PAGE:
Hurdles to scale
To become meaningful, Souda asserted, the MCED market would need to scale several hurdles, which he summarized as:
- Confirming the efficacy of MCED tests through clinical trials large enough to enroll 80,000 or more patients.
- Pursuing FDA approvals without an agency precedent multi-cancer tests.
- Persuading the U.S. Preventive Services Task Force to include the test in its clinical preventive services guidelines.
- Investing significant sums to develop the market
“It’s important to note that multi-omics/multi-analyte (non-ILMN) technology could play [an] important role in the market given its significance in the multi-cancer early detection liquid biopsy tests,” Souda said.
One such example cited by Souda was the early-stage CancerSEEK test from Thrive, which was acquired by Exact Sciences for up to $2.15 billion in a deal completed January 5. CancerSEEK is a DNA- and protein-based liquid biopsy designed to detect cancer by analyzing eight tumor-specific genomic mutations in circulating tumor DNA (ctDNA) and cancer-associated protein biomarkers in plasma to identify abnormalities that are common across multiple cancers.
“Thus it is hard for us to see if the FTC argument would hold,” Souda said, noting that FTC opposition “but we would also point out that ILMN’s proposed acquisition of PacBio was previously rescinded for competitive dynamics, driven by pushback from the FTC, which we believe was more merited vs the proposed Grail acquisition.”
Second FTC challenge
The FTC challenge is the agency’s second against an Illumina acquisition in the past 18 months. During 2019, the FTC and its U.K. counterpart sought to block Illumina’s planned $1.2 billion purchase of Pacific Biosciences (PacBio).
The FTC alleged in an administrative complaint that Illumina was unlawfully seeking to maintain its monopoly in the U.S. market for NGS systems by eliminating potential competition from PacBio. Two months earlier in October 2019, the U.K.’s Competition and Markets Authority (CMA) issued provisional findings concluding that the merger will result in a significant loss of competition between Illumina and PacBio. The companies ultimately scrapped their planned merger in January 2020.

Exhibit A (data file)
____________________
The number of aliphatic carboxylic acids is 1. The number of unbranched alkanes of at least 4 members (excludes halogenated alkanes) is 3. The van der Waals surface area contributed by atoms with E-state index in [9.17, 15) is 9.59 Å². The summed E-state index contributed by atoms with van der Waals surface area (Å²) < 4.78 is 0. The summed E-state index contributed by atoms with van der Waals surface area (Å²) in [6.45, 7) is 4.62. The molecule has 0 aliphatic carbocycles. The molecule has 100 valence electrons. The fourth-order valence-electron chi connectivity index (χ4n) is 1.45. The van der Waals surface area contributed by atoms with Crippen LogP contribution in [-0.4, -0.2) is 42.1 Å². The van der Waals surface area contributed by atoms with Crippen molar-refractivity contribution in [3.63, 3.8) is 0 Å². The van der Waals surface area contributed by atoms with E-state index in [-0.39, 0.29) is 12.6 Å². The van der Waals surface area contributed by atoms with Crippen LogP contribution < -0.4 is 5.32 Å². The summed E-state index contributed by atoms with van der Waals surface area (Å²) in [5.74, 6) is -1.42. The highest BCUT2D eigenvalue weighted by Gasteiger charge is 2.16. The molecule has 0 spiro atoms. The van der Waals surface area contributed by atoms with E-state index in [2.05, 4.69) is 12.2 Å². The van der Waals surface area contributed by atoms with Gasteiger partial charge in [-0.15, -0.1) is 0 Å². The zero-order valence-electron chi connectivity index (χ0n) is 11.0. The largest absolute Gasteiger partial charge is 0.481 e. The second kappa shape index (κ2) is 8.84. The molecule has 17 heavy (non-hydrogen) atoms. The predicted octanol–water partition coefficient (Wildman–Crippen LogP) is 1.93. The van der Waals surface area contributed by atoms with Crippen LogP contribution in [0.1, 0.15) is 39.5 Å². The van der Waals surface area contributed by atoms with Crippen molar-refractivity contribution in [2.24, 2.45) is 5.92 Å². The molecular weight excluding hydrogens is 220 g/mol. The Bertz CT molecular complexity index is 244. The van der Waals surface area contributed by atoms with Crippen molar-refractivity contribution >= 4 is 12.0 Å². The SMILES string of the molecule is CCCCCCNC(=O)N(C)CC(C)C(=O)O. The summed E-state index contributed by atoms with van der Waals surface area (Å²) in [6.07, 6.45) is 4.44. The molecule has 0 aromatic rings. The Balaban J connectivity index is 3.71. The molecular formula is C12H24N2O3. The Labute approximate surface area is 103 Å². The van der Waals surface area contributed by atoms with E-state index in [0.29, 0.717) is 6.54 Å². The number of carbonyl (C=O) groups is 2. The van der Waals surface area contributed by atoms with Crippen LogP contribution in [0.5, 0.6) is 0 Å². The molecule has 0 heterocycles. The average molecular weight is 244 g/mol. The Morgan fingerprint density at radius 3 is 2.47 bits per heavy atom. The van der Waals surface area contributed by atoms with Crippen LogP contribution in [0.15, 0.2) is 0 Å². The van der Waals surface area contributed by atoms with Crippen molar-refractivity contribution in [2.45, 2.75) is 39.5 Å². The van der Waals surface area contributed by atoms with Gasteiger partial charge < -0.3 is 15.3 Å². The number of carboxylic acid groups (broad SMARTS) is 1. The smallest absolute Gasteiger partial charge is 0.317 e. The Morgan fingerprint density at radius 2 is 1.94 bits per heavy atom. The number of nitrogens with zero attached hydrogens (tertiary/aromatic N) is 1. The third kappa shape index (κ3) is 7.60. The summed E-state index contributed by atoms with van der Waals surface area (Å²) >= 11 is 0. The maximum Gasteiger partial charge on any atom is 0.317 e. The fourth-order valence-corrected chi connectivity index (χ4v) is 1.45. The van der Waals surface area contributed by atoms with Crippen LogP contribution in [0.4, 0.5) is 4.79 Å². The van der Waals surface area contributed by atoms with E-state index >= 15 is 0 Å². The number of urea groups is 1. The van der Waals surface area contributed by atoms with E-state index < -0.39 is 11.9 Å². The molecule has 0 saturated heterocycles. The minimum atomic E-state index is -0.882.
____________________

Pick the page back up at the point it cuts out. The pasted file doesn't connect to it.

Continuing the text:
Illumina joined investors that included Bill Gates and Jeff Bezos in committing more than $100 million toward launching Grail in 2016, with the goal of commercializing a simple test that screens for multiple early-stage cancers by measuring ctDNA in the blood.
As of August 31, 2020, Illumina owned a 14.6% stake in Grail, according to the company’s Form S-1/A amended registration statement, filed September 17—part of a planned initial public offering (IPO) that ended four days later with Illumina’s announcement that it agreed to acquire Grail for $8 billion.
Since then, the value of Illumina’s shares has jumped nearly 37%, to $368.96 at the close of trading yesterday—a 7% one-day decline from Monday’s closing share price of $395. Under the planned acquisition, Illumina would acquire Grail for $3.5 billion in cash and $4.5 billion in Illumina common stock.
Speaking with analysts on Illumina’s most recent quarterly conference call on February 11, deSouza said his company expected to close the Grail acquisition in the second half of 2021, leading to “the largest application for genomics by far.”
Grail would be run as a separate division of Illumina, deSouza said, and initially sell its tests to integrated health systems in the United States, as well as concierge health systems, self-insured employers, and national health systems outside the United States. In November, Grail announced a partnership with the U.K.’s National Health Service (NHS) to make Galleri available in mid-2021 through a pilot test involving 165,000 patients.
“We see a vast number of opportunities ahead of us and there has never been a more exciting time to be in genomics and at Illumina,” deSouza added.